Updated: May 14
"Watch what you read and who you follow when looking at personal finances"
By: Allan R Kirby
I believe that there are many authentic people on social media who, with little or no formal education, provide very informative personal finance advice as a result of their real life experiences. When done properly, such people can bring a wealth of information to readers and help them become successful in reaching their financial goals without being overly complicated and technical. This cannot be said for the major banks, who have not always done a good job in helping their customers become successful with their finances. Worse, there is still ongoing issues of trust with the major banks. The recent Wells Fargo fake account and insurance scandals show they are still making mistakes and looking at profits instead of the interests of their customers.
“So if there is good advice, how can Social Media lead to financial problems?"
I have learned two things from social media about Personal Finance. First, there is an incredible amount of financial information available and second, just about anyone can pass themselves off as an expert. This, of course, is dangerous because the financial information that is being provided:
Can be very superficial with no real clear detailed explanation on how to achieve the stated objectives (e.g. “how to retire by 30 years old in three easy steps”).
Is using complex investment strategies and assuming its simple and easy to following, skipping the tax, risks and regulatory issues (e.g. “Invest in a drone business and earn big profits in weeks”; “Invest in Bitcoin and retire young”).
Is to promote products and services that the individuals are not fully familiar with nor have any intention of using.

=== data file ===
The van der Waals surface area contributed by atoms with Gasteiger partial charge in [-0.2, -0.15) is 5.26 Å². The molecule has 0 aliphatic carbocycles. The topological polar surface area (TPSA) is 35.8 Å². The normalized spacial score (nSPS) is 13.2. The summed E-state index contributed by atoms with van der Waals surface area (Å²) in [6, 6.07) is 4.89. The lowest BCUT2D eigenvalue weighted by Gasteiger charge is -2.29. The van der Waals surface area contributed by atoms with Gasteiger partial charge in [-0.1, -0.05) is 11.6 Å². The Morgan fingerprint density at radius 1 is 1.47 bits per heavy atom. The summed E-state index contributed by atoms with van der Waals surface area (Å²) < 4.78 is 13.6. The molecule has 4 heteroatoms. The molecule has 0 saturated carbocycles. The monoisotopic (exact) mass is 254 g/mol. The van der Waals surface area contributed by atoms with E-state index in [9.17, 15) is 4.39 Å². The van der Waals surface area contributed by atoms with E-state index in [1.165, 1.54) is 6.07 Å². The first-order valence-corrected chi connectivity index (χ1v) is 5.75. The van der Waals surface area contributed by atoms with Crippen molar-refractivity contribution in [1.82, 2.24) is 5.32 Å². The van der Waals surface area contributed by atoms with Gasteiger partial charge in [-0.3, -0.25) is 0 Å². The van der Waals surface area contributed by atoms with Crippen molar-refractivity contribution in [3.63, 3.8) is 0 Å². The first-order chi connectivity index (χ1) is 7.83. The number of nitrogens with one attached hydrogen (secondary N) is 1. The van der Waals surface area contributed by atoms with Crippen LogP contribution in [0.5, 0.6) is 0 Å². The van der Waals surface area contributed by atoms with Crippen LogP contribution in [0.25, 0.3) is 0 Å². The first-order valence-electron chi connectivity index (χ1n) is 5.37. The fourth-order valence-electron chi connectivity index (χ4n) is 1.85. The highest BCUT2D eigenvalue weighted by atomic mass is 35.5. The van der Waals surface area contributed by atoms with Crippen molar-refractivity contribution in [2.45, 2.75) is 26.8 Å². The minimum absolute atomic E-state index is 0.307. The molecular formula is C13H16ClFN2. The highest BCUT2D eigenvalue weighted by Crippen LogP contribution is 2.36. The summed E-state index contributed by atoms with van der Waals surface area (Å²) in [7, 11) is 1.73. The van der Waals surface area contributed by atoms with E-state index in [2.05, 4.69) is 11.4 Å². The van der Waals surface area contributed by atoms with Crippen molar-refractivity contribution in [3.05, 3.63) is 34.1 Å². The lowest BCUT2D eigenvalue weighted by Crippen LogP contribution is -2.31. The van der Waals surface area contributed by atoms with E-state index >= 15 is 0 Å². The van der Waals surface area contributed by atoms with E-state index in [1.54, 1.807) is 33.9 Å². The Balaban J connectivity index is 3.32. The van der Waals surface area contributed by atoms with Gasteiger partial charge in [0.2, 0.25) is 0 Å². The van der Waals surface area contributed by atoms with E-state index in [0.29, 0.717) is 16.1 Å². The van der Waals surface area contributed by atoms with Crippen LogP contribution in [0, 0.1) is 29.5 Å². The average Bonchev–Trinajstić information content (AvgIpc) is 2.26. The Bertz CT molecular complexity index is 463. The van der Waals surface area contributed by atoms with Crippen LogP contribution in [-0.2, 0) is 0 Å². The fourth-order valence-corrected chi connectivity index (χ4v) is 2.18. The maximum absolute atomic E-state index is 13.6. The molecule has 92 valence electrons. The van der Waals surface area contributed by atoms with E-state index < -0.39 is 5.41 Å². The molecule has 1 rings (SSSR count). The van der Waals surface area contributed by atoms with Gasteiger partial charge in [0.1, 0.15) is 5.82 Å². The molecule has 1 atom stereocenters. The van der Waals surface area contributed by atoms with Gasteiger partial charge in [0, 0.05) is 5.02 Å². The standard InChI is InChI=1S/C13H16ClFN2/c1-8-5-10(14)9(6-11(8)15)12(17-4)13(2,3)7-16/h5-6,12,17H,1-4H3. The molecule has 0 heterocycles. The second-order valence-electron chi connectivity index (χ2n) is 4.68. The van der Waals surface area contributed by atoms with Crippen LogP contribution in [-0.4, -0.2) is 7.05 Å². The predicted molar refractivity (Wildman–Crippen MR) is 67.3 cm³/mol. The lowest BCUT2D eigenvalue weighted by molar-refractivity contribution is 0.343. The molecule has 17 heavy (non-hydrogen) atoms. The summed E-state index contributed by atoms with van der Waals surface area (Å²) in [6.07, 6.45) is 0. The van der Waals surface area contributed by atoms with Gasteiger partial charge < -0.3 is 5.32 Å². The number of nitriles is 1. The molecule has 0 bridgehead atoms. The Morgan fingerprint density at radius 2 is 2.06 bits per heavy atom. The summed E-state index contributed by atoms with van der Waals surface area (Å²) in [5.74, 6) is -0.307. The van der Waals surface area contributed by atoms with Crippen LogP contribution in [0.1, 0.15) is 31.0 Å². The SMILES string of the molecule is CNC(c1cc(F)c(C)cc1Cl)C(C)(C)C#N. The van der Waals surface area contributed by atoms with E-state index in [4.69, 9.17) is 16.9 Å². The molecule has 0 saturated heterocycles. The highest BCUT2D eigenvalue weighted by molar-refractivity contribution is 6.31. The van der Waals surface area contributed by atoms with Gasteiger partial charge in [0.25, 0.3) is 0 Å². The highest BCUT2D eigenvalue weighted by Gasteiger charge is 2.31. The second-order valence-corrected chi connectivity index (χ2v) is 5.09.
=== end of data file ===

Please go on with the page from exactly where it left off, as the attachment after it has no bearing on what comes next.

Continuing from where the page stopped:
The rapid growth of social media has meant that brands regardless of size are increasingly using these platforms as a venue to get visibility into their products and services. Leveraging celebrities, social media influencers and “Youtubers” to reach target audiences and increase sales is a great idea but it comes with risks. The problems are twofold. Firstly, influencers can push products, services and even advice that is misguided; based on no practical experience and/or designed just to increase a following to obtain endorsements. Secondly, when social media influencers/celebrities are paid, the relationship between the brand and the individuals is not always clearly distinguishable from an authentic endorsement or simply being a paid advertisement.
There is a growing concern, not just in the financial field but other fields such as health and medicine where people take advice from these influencers/celebrities even if it flies in the face of conventional wisdom. Their influence and ability to provide what is perceived to be sound advice could in fact be detrimental to you your finances. Additionally, someone else’s success does not guarantee that a similar methodology will work for you. No matter how much you disagree with me, you may not be successful or have the same desired results as the influencer. One of the more visible examples was the online Fyre Festival, which — billed as an event with “first-class culinary experiences and a luxury atmosphere” — was hyped with the help of flashy promotional videos and celebrities.” It turned out to be anything but a success. It was a disaster and people lost out financially along with some pride, but it showed how influencers/celebrities endorsed without any due diligence. This scenario is likely being played out regularly on a smaller scale affecting many people for which we have no insight into, one example is myself. I receive messages weekly on a number of questionable trading practices from so called “Experts”. Doing my own diligence, I did some digging and found that in some cases the stated products were in fact either illegal or in a legal grey zone. I did not accept but who is to say someone else did not?